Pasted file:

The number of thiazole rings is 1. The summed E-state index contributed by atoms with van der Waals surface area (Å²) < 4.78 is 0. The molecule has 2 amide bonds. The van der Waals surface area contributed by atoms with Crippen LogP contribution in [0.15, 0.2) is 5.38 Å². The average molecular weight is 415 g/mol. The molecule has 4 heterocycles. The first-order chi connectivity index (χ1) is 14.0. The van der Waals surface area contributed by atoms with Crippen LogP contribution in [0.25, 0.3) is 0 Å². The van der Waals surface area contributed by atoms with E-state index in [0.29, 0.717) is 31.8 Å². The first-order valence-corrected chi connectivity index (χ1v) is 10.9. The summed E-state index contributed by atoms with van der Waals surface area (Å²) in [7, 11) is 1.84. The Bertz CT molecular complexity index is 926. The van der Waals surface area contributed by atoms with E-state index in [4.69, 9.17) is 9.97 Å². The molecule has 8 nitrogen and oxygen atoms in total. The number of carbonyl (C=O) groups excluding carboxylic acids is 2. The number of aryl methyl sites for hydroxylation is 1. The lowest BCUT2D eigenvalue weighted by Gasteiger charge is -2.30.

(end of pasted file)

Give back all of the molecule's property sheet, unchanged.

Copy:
The number of thiazole rings is 1. The summed E-state index contributed by atoms with van der Waals surface area (Å²) < 4.78 is 0. The molecule has 2 amide bonds. The van der Waals surface area contributed by atoms with Crippen LogP contribution in [0.15, 0.2) is 5.38 Å². The average molecular weight is 415 g/mol. The molecule has 4 heterocycles. The first-order chi connectivity index (χ1) is 14.0. The van der Waals surface area contributed by atoms with Crippen LogP contribution in [0.25, 0.3) is 0 Å². The van der Waals surface area contributed by atoms with E-state index in [0.29, 0.717) is 31.8 Å². The first-order valence-corrected chi connectivity index (χ1v) is 10.9. The summed E-state index contributed by atoms with van der Waals surface area (Å²) in [7, 11) is 1.84. The Bertz CT molecular complexity index is 926. The van der Waals surface area contributed by atoms with E-state index in [4.69, 9.17) is 9.97 Å². The molecule has 8 nitrogen and oxygen atoms in total. The number of carbonyl (C=O) groups excluding carboxylic acids is 2. The number of aryl methyl sites for hydroxylation is 1. The lowest BCUT2D eigenvalue weighted by Gasteiger charge is -2.30.